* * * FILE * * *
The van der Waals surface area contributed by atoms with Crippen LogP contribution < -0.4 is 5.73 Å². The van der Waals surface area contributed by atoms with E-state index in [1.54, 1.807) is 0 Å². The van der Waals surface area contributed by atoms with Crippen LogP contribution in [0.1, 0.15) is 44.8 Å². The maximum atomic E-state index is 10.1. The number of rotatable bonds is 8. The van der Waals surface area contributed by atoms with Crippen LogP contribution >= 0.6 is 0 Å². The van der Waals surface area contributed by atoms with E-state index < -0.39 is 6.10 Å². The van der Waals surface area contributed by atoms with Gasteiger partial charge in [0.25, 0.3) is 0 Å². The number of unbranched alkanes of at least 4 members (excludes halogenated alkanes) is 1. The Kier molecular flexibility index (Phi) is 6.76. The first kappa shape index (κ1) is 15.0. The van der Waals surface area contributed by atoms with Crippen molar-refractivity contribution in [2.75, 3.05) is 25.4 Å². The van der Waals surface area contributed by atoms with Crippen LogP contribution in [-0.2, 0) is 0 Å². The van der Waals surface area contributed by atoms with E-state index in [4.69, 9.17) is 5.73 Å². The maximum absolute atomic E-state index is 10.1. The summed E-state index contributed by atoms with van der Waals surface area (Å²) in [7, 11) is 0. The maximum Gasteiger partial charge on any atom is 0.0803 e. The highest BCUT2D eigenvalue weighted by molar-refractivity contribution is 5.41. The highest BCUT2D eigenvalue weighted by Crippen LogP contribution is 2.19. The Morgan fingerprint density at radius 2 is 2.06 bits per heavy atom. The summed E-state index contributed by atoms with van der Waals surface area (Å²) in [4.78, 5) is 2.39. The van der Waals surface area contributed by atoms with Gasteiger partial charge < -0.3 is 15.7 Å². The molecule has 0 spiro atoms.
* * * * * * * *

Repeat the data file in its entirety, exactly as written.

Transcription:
The van der Waals surface area contributed by atoms with Crippen LogP contribution < -0.4 is 5.73 Å². The van der Waals surface area contributed by atoms with E-state index in [1.54, 1.807) is 0 Å². The van der Waals surface area contributed by atoms with Crippen LogP contribution in [0.1, 0.15) is 44.8 Å². The maximum atomic E-state index is 10.1. The number of rotatable bonds is 8. The van der Waals surface area contributed by atoms with Crippen LogP contribution >= 0.6 is 0 Å². The van der Waals surface area contributed by atoms with E-state index < -0.39 is 6.10 Å². The van der Waals surface area contributed by atoms with Gasteiger partial charge in [0.25, 0.3) is 0 Å². The number of unbranched alkanes of at least 4 members (excludes halogenated alkanes) is 1. The Kier molecular flexibility index (Phi) is 6.76. The first kappa shape index (κ1) is 15.0. The van der Waals surface area contributed by atoms with Crippen molar-refractivity contribution in [2.75, 3.05) is 25.4 Å². The van der Waals surface area contributed by atoms with Crippen LogP contribution in [-0.2, 0) is 0 Å². The van der Waals surface area contributed by atoms with E-state index in [4.69, 9.17) is 5.73 Å². The maximum absolute atomic E-state index is 10.1. The summed E-state index contributed by atoms with van der Waals surface area (Å²) in [7, 11) is 0. The maximum Gasteiger partial charge on any atom is 0.0803 e. The highest BCUT2D eigenvalue weighted by molar-refractivity contribution is 5.41. The highest BCUT2D eigenvalue weighted by Crippen LogP contribution is 2.19. The Morgan fingerprint density at radius 2 is 2.06 bits per heavy atom. The summed E-state index contributed by atoms with van der Waals surface area (Å²) in [4.78, 5) is 2.39. The van der Waals surface area contributed by atoms with Gasteiger partial charge < -0.3 is 15.7 Å². The molecule has 0 spiro atoms.